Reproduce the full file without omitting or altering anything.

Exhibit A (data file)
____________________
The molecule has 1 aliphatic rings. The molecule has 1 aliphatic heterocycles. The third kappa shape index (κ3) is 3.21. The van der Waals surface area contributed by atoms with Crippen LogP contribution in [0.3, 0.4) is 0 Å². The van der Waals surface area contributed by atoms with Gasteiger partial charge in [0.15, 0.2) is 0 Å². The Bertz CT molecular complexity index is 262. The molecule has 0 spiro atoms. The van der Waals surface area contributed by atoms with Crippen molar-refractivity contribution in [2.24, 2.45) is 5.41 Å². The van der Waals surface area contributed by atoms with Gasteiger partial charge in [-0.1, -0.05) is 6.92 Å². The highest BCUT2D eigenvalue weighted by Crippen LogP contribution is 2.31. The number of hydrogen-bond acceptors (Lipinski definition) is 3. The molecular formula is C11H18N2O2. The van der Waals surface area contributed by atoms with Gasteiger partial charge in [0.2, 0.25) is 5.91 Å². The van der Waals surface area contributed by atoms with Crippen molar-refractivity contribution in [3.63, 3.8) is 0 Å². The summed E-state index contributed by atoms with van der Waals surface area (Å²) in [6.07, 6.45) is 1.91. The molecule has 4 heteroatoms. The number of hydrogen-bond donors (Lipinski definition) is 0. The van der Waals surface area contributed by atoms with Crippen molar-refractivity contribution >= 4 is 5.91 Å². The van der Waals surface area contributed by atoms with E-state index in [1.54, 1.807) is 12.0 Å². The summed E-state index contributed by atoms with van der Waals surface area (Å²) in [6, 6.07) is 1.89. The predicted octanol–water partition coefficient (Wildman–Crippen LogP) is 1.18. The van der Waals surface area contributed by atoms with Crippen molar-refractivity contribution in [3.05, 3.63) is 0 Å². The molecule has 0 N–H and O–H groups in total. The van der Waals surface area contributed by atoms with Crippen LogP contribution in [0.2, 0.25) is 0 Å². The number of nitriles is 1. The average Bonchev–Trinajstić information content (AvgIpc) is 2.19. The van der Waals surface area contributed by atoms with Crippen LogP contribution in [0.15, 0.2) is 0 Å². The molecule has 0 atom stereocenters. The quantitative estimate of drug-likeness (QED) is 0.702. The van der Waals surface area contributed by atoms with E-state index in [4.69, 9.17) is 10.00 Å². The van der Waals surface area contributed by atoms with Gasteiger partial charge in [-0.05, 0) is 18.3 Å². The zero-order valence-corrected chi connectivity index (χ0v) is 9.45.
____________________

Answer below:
The molecule has 1 aliphatic rings. The molecule has 1 aliphatic heterocycles. The third kappa shape index (κ3) is 3.21. The van der Waals surface area contributed by atoms with Crippen LogP contribution in [0.3, 0.4) is 0 Å². The van der Waals surface area contributed by atoms with Gasteiger partial charge in [0.15, 0.2) is 0 Å². The Bertz CT molecular complexity index is 262. The molecule has 0 spiro atoms. The van der Waals surface area contributed by atoms with Crippen molar-refractivity contribution in [2.24, 2.45) is 5.41 Å². The van der Waals surface area contributed by atoms with Gasteiger partial charge in [-0.1, -0.05) is 6.92 Å². The highest BCUT2D eigenvalue weighted by Crippen LogP contribution is 2.31. The number of hydrogen-bond acceptors (Lipinski definition) is 3. The molecular formula is C11H18N2O2. The van der Waals surface area contributed by atoms with Gasteiger partial charge in [0.2, 0.25) is 5.91 Å². The van der Waals surface area contributed by atoms with Crippen molar-refractivity contribution in [3.63, 3.8) is 0 Å². The summed E-state index contributed by atoms with van der Waals surface area (Å²) in [6.07, 6.45) is 1.91. The molecule has 4 heteroatoms. The number of hydrogen-bond donors (Lipinski definition) is 0. The van der Waals surface area contributed by atoms with Crippen molar-refractivity contribution >= 4 is 5.91 Å². The van der Waals surface area contributed by atoms with E-state index in [1.54, 1.807) is 12.0 Å². The summed E-state index contributed by atoms with van der Waals surface area (Å²) in [6, 6.07) is 1.89. The predicted octanol–water partition coefficient (Wildman–Crippen LogP) is 1.18. The van der Waals surface area contributed by atoms with Crippen molar-refractivity contribution in [3.05, 3.63) is 0 Å². The molecule has 0 N–H and O–H groups in total. The van der Waals surface area contributed by atoms with Crippen LogP contribution in [0.2, 0.25) is 0 Å². The number of nitriles is 1. The average Bonchev–Trinajstić information content (AvgIpc) is 2.19. The van der Waals surface area contributed by atoms with Crippen LogP contribution in [0.15, 0.2) is 0 Å². The molecule has 0 atom stereocenters. The quantitative estimate of drug-likeness (QED) is 0.702. The van der Waals surface area contributed by atoms with E-state index in [4.69, 9.17) is 10.00 Å². The van der Waals surface area contributed by atoms with Gasteiger partial charge in [-0.05, 0) is 18.3 Å². The zero-order valence-corrected chi connectivity index (χ0v) is 9.45.